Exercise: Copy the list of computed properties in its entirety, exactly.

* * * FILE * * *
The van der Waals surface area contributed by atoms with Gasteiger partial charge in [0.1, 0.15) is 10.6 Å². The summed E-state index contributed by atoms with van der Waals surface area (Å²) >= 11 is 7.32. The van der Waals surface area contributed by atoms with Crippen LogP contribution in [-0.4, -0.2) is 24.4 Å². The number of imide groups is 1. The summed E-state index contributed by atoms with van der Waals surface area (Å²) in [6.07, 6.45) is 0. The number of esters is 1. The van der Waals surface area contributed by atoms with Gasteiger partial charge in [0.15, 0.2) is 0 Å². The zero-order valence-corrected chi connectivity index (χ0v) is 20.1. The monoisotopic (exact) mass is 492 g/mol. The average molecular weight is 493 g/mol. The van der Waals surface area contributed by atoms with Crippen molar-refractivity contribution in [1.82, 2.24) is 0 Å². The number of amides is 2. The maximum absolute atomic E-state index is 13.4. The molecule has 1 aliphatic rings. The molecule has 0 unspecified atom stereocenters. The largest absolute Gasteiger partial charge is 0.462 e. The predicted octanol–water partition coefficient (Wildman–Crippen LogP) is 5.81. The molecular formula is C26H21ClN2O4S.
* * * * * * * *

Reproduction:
The van der Waals surface area contributed by atoms with Gasteiger partial charge in [0.1, 0.15) is 10.6 Å². The summed E-state index contributed by atoms with van der Waals surface area (Å²) >= 11 is 7.32. The van der Waals surface area contributed by atoms with Crippen LogP contribution in [-0.4, -0.2) is 24.4 Å². The number of imide groups is 1. The summed E-state index contributed by atoms with van der Waals surface area (Å²) in [6.07, 6.45) is 0. The number of esters is 1. The van der Waals surface area contributed by atoms with Gasteiger partial charge in [0.15, 0.2) is 0 Å². The zero-order valence-corrected chi connectivity index (χ0v) is 20.1. The monoisotopic (exact) mass is 492 g/mol. The average molecular weight is 493 g/mol. The van der Waals surface area contributed by atoms with Crippen molar-refractivity contribution in [1.82, 2.24) is 0 Å². The number of amides is 2. The maximum absolute atomic E-state index is 13.4. The molecule has 1 aliphatic rings. The molecule has 0 unspecified atom stereocenters. The largest absolute Gasteiger partial charge is 0.462 e. The predicted octanol–water partition coefficient (Wildman–Crippen LogP) is 5.81. The molecular formula is C26H21ClN2O4S.